“The film gave me an insight.  There’s so many people involved, there’s a whole beer culture–a city built on beer,” said Brooks.  “Bamberg beer culture revolves around the craftsmanship.  There’s a tradition of learning, a scientific aspect, technology and equipment.”  Brooks noted that the brewers in Bamberg are so well trained that they attain degrees in their craft.  These individuals are as well respected in their city as are the priests.  This respect for beer and those who make it pervades throughout the entire Bamberg community–it is simply a way of life.
“In Bamberg, there’s public support for the beer culture,” Brooks said.  “People drink beer at a local pub and beer is a social outlet, a part of daily life and family.  The people who drink it have a relationship with those who make it.”
Brooks sees this film as a way to not only promote the beer culture of Bamberg, but also that of Buffalo.  “What is beer culture? It’s what you do with beer–in the past, present and future,” said Brooks.  “Buffalo has a rich brewing history and a pedigree that legitimates our claim to that beer culture.”  Brooks believes that Buffalo has the potential to be a city with thriving beer culture like that of Bamberg. “People in Buffalo want that connection to their history and their past, but it’s not just that.  We don’t just want empty beer bottles in a museum.”
According to Brooks, Buffalo has a great deal of brewing history behind it, but it still has all the key ingredients for the re-growth of the industry.  “New York State has a serious chance to start growing hops commercially,” said Brooks.  “The craft brewing industry is on fire.  It has that much fervor behind it.” Phil Internicola, head brewer at Pearl Street Brewery, also noted that our Great Lakes System has the perfect mineral profile for making beer.
Brooks hopes that seeing this film will lead to an expansion of Buffalo’s beer culture.  By sharing the culture of Bamberg with Buffalo’s brewers and beer enthusiasts, he believes that we could create a sister city relationship, which would lead to an ongoing cultural exchange between our cities. “The main ingredient in beer for me is friendship,” Brooks said. It is his belief that by sharing Bamberg’s beer culture with the city of Buffalo and establishing ties based on common brewing history, a mutually beneficial friendship could be created that would lead to greater things.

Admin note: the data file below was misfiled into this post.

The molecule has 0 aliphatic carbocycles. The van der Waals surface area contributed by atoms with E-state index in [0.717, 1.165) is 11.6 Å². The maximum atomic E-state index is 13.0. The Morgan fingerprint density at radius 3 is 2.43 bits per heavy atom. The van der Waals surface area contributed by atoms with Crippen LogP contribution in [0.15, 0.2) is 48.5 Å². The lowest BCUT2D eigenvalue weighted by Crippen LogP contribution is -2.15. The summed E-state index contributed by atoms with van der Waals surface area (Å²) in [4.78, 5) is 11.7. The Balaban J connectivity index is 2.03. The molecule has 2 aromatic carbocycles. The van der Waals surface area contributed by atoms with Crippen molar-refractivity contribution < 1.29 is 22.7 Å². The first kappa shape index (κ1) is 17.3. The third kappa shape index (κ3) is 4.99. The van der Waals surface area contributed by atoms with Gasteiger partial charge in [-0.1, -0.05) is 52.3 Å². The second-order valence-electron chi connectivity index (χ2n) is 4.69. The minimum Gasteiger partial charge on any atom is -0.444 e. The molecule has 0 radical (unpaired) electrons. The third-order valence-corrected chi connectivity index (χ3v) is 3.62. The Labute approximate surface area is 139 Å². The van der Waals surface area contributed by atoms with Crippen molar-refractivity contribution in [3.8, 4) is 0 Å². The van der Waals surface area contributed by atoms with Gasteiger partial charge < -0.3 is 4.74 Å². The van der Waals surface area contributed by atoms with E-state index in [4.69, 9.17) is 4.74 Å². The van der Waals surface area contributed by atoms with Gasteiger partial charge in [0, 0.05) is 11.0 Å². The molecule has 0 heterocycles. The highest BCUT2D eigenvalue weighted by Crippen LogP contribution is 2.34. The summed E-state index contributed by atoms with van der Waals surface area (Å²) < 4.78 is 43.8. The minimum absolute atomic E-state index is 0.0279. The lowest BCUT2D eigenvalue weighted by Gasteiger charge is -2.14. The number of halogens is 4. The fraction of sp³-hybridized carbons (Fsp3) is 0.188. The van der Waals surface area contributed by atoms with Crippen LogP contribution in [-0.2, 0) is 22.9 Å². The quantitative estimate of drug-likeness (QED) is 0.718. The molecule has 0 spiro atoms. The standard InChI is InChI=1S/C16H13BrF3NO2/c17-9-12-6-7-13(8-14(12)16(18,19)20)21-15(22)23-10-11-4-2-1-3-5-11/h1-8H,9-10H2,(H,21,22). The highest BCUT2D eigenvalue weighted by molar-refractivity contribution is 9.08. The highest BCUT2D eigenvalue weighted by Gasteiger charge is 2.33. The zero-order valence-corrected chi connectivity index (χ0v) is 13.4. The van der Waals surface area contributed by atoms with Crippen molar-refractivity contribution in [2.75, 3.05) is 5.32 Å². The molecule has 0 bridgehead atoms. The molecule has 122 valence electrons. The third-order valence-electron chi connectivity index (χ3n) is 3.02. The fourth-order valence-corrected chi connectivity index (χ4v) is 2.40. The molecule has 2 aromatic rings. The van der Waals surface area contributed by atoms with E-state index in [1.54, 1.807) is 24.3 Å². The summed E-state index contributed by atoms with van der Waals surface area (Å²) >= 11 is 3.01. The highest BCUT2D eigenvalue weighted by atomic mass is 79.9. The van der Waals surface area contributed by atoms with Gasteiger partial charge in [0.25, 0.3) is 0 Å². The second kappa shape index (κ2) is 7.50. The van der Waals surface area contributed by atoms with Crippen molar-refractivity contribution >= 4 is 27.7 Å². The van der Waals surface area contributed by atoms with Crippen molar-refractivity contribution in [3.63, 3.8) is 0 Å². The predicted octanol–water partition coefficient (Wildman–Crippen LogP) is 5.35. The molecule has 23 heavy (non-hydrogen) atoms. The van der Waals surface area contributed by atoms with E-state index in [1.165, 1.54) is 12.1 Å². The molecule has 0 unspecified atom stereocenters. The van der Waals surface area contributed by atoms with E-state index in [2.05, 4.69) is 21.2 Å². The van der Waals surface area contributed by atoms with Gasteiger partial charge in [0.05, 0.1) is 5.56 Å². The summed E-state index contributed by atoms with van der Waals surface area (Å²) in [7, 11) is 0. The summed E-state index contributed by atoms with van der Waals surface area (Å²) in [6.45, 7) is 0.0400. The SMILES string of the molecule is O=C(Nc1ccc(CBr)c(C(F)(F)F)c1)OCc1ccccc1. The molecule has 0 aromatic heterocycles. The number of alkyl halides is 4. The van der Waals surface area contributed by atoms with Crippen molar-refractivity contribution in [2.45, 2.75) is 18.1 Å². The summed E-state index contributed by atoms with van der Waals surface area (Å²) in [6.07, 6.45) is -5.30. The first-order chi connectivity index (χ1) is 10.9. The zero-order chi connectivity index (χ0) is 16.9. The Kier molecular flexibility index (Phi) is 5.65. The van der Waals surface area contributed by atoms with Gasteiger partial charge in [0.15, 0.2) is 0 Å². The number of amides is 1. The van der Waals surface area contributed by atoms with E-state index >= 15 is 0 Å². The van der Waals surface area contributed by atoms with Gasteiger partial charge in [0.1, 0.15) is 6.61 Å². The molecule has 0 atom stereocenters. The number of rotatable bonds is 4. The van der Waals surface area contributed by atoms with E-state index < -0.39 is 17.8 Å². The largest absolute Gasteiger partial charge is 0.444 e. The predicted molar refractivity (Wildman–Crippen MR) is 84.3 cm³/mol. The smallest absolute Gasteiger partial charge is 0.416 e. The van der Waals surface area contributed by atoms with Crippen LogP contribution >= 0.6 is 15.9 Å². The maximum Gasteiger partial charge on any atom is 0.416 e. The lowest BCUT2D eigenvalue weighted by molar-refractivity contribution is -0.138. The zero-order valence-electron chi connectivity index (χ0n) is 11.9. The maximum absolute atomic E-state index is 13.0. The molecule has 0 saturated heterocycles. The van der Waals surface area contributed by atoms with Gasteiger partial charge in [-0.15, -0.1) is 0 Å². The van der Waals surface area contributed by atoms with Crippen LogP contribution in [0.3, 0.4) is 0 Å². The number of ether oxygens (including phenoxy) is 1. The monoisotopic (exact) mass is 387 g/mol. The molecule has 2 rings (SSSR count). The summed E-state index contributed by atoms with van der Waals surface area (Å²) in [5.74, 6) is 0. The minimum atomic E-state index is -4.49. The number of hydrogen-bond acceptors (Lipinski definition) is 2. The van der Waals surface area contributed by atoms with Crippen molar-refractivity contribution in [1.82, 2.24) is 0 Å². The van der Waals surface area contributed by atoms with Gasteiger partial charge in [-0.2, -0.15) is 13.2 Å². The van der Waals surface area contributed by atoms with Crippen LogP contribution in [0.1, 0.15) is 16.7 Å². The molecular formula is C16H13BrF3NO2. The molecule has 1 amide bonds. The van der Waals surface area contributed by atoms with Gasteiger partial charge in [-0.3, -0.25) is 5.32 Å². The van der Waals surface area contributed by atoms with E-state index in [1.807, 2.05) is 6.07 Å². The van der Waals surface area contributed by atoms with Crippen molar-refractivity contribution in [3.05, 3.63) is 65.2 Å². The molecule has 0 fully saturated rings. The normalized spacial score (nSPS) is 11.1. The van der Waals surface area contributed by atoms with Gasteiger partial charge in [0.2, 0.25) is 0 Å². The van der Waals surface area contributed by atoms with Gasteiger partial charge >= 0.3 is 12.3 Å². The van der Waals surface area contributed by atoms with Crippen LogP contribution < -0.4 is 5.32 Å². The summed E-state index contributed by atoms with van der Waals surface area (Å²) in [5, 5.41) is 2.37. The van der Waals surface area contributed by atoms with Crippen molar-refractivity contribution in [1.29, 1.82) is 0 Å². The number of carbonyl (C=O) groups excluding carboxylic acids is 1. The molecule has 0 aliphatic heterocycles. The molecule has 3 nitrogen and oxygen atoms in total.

For more information on the Bamberg documentary, visit the official website.

Written by Sarah Maurer

Sarah Maurer

I moved to Buffalo to attend Canisius College in 2007 and began writing for Buffalo Rising as a journalism intern in 2010. Working with Newell and meeting numerous entrepreneurs, activists and everyday folks who were working to make their city better made a huge impact on my decision to stay here. After witnessing all the positive development and grassroots initiatives happening in neighborhoods throughout the city, I was inspired to pursue a term of service in AmeriCorps and a career in Buffalo's non-profit sector. I currently work in the housing department at the Lt. Col. Matt Urban Human Services Center of WNY and am excited to be a part of their ongoing efforts to revitalize the Broadway Fillmore neighborhood. I also volunteer as the project coordinator for Artfarms Buffalo. I continue to write for Buffalo Rising because I love having the opportunity to stay connected to those working toward positive changes for the Queen City.